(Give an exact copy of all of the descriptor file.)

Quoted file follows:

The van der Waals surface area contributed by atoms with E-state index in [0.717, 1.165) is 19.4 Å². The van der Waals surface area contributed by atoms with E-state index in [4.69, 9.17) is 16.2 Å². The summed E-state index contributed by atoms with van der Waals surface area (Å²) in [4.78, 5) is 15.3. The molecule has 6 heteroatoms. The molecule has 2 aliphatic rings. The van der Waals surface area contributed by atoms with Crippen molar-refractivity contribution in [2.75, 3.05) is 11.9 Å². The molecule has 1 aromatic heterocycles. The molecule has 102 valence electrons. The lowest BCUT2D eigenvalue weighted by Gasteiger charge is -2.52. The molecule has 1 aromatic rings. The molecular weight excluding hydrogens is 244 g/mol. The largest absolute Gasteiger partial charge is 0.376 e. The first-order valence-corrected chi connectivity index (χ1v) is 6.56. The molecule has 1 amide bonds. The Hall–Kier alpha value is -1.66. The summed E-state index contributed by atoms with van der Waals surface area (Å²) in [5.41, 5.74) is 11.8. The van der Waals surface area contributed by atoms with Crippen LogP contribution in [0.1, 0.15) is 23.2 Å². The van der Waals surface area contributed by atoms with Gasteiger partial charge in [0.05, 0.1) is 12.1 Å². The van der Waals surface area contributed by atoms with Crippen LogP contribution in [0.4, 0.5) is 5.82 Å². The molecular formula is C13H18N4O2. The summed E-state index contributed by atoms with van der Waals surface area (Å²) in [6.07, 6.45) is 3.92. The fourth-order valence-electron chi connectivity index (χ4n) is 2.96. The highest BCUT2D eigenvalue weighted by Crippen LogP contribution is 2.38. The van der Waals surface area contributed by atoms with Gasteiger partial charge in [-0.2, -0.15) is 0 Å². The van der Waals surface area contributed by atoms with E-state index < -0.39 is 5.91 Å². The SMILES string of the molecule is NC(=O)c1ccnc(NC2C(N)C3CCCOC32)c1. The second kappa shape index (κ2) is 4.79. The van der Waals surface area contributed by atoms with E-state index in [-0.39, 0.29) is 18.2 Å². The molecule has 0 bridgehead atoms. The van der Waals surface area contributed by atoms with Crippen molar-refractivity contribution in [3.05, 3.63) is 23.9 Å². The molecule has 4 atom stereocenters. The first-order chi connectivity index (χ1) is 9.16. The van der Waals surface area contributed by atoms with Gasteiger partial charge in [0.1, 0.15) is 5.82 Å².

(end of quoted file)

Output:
The van der Waals surface area contributed by atoms with E-state index in [0.717, 1.165) is 19.4 Å². The van der Waals surface area contributed by atoms with E-state index in [4.69, 9.17) is 16.2 Å². The summed E-state index contributed by atoms with van der Waals surface area (Å²) in [4.78, 5) is 15.3. The molecule has 6 heteroatoms. The molecule has 2 aliphatic rings. The van der Waals surface area contributed by atoms with Crippen molar-refractivity contribution in [2.75, 3.05) is 11.9 Å². The molecule has 1 aromatic heterocycles. The molecule has 102 valence electrons. The lowest BCUT2D eigenvalue weighted by Gasteiger charge is -2.52. The molecule has 1 aromatic rings. The molecular weight excluding hydrogens is 244 g/mol. The largest absolute Gasteiger partial charge is 0.376 e. The first-order valence-corrected chi connectivity index (χ1v) is 6.56. The molecule has 1 amide bonds. The Hall–Kier alpha value is -1.66. The summed E-state index contributed by atoms with van der Waals surface area (Å²) in [5.41, 5.74) is 11.8. The van der Waals surface area contributed by atoms with Crippen LogP contribution in [0.1, 0.15) is 23.2 Å². The van der Waals surface area contributed by atoms with Gasteiger partial charge in [0.05, 0.1) is 12.1 Å². The van der Waals surface area contributed by atoms with Crippen LogP contribution in [0.4, 0.5) is 5.82 Å². The molecular formula is C13H18N4O2. The summed E-state index contributed by atoms with van der Waals surface area (Å²) in [6.07, 6.45) is 3.92. The fourth-order valence-electron chi connectivity index (χ4n) is 2.96. The highest BCUT2D eigenvalue weighted by Crippen LogP contribution is 2.38. The van der Waals surface area contributed by atoms with Gasteiger partial charge in [-0.2, -0.15) is 0 Å². The van der Waals surface area contributed by atoms with E-state index < -0.39 is 5.91 Å². The SMILES string of the molecule is NC(=O)c1ccnc(NC2C(N)C3CCCOC32)c1. The second kappa shape index (κ2) is 4.79. The van der Waals surface area contributed by atoms with E-state index in [-0.39, 0.29) is 18.2 Å². The molecule has 0 bridgehead atoms. The van der Waals surface area contributed by atoms with Crippen molar-refractivity contribution in [3.05, 3.63) is 23.9 Å². The molecule has 4 atom stereocenters. The first-order chi connectivity index (χ1) is 9.16. The van der Waals surface area contributed by atoms with Gasteiger partial charge in [0.1, 0.15) is 5.82 Å².